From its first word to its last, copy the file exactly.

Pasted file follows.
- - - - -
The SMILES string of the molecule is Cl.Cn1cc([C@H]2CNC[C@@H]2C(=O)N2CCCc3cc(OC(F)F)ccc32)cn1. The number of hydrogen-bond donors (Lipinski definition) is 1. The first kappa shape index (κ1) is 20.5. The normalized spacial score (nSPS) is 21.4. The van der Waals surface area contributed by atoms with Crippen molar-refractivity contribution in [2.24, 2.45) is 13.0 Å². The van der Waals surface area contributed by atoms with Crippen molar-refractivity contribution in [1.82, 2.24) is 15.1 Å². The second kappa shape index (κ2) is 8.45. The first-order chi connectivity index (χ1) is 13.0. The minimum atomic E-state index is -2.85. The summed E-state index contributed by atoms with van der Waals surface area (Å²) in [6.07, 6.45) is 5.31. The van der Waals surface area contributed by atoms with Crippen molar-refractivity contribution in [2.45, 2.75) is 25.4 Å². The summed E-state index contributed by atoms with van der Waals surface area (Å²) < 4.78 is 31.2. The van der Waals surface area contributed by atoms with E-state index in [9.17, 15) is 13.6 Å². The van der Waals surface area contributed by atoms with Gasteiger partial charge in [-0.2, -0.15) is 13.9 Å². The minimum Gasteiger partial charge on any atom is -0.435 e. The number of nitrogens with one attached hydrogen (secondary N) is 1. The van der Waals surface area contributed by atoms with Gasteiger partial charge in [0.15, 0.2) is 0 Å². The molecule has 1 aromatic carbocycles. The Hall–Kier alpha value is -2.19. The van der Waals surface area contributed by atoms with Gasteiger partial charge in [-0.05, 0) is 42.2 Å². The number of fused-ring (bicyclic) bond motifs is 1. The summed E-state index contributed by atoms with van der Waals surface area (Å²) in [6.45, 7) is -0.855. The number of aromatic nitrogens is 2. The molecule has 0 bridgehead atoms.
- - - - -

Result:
The SMILES string of the molecule is Cl.Cn1cc([C@H]2CNC[C@@H]2C(=O)N2CCCc3cc(OC(F)F)ccc32)cn1. The number of hydrogen-bond donors (Lipinski definition) is 1. The first kappa shape index (κ1) is 20.5. The normalized spacial score (nSPS) is 21.4. The van der Waals surface area contributed by atoms with Crippen molar-refractivity contribution in [2.24, 2.45) is 13.0 Å². The van der Waals surface area contributed by atoms with Crippen molar-refractivity contribution in [1.82, 2.24) is 15.1 Å². The second kappa shape index (κ2) is 8.45. The first-order chi connectivity index (χ1) is 13.0. The minimum atomic E-state index is -2.85. The summed E-state index contributed by atoms with van der Waals surface area (Å²) in [6.07, 6.45) is 5.31. The van der Waals surface area contributed by atoms with Crippen molar-refractivity contribution in [2.45, 2.75) is 25.4 Å². The summed E-state index contributed by atoms with van der Waals surface area (Å²) < 4.78 is 31.2. The van der Waals surface area contributed by atoms with E-state index in [9.17, 15) is 13.6 Å². The van der Waals surface area contributed by atoms with Gasteiger partial charge in [-0.2, -0.15) is 13.9 Å². The minimum Gasteiger partial charge on any atom is -0.435 e. The number of nitrogens with one attached hydrogen (secondary N) is 1. The van der Waals surface area contributed by atoms with Gasteiger partial charge in [0.15, 0.2) is 0 Å². The molecule has 1 aromatic carbocycles. The Hall–Kier alpha value is -2.19. The van der Waals surface area contributed by atoms with Gasteiger partial charge in [-0.05, 0) is 42.2 Å². The number of fused-ring (bicyclic) bond motifs is 1. The summed E-state index contributed by atoms with van der Waals surface area (Å²) in [6.45, 7) is -0.855. The number of aromatic nitrogens is 2. The molecule has 0 bridgehead atoms.